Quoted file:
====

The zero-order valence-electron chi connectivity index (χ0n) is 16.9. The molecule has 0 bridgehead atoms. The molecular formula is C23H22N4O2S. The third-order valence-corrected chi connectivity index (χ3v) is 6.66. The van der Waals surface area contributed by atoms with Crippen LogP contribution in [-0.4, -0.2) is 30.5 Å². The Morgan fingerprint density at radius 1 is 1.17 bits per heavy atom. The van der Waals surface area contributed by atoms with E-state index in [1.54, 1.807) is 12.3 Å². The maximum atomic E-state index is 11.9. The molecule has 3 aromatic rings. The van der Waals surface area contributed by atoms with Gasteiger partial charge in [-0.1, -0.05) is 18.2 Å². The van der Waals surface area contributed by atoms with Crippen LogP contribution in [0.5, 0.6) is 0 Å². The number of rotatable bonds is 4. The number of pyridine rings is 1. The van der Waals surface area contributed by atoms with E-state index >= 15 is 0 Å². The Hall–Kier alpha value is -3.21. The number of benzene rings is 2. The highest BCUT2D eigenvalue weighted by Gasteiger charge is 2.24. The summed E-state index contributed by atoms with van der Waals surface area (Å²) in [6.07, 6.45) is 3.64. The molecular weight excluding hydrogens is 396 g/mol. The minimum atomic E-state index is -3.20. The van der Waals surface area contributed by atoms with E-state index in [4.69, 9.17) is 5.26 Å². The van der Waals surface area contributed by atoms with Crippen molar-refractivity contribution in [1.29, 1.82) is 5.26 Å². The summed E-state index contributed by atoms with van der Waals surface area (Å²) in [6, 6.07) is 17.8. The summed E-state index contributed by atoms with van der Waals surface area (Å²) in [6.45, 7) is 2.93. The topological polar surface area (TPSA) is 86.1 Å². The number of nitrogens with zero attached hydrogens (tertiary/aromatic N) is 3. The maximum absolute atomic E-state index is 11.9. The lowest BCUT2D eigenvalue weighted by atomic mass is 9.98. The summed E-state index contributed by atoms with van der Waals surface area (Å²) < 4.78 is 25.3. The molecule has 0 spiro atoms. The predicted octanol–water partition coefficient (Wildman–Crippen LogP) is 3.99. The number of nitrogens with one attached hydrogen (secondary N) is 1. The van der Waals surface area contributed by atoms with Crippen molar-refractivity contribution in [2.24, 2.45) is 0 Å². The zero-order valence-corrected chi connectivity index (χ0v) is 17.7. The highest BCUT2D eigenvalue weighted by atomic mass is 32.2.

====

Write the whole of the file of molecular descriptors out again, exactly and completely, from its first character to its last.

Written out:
The zero-order valence-electron chi connectivity index (χ0n) is 16.9. The molecule has 0 bridgehead atoms. The molecular formula is C23H22N4O2S. The third-order valence-corrected chi connectivity index (χ3v) is 6.66. The van der Waals surface area contributed by atoms with Crippen LogP contribution in [-0.4, -0.2) is 30.5 Å². The Morgan fingerprint density at radius 1 is 1.17 bits per heavy atom. The van der Waals surface area contributed by atoms with E-state index in [1.54, 1.807) is 12.3 Å². The maximum atomic E-state index is 11.9. The molecule has 3 aromatic rings. The van der Waals surface area contributed by atoms with Gasteiger partial charge in [-0.1, -0.05) is 18.2 Å². The van der Waals surface area contributed by atoms with Crippen LogP contribution in [0.5, 0.6) is 0 Å². The number of rotatable bonds is 4. The number of pyridine rings is 1. The van der Waals surface area contributed by atoms with E-state index >= 15 is 0 Å². The Hall–Kier alpha value is -3.21. The number of benzene rings is 2. The highest BCUT2D eigenvalue weighted by Gasteiger charge is 2.24. The summed E-state index contributed by atoms with van der Waals surface area (Å²) in [6.07, 6.45) is 3.64. The molecular weight excluding hydrogens is 396 g/mol. The minimum atomic E-state index is -3.20. The van der Waals surface area contributed by atoms with E-state index in [4.69, 9.17) is 5.26 Å². The van der Waals surface area contributed by atoms with Crippen molar-refractivity contribution in [1.29, 1.82) is 5.26 Å². The summed E-state index contributed by atoms with van der Waals surface area (Å²) in [6, 6.07) is 17.8. The summed E-state index contributed by atoms with van der Waals surface area (Å²) in [6.45, 7) is 2.93. The topological polar surface area (TPSA) is 86.1 Å². The number of nitrogens with zero attached hydrogens (tertiary/aromatic N) is 3. The maximum absolute atomic E-state index is 11.9. The lowest BCUT2D eigenvalue weighted by atomic mass is 9.98. The summed E-state index contributed by atoms with van der Waals surface area (Å²) < 4.78 is 25.3. The molecule has 0 spiro atoms. The predicted octanol–water partition coefficient (Wildman–Crippen LogP) is 3.99. The number of nitrogens with one attached hydrogen (secondary N) is 1. The van der Waals surface area contributed by atoms with Crippen molar-refractivity contribution in [2.24, 2.45) is 0 Å². The zero-order valence-corrected chi connectivity index (χ0v) is 17.7. The highest BCUT2D eigenvalue weighted by atomic mass is 32.2.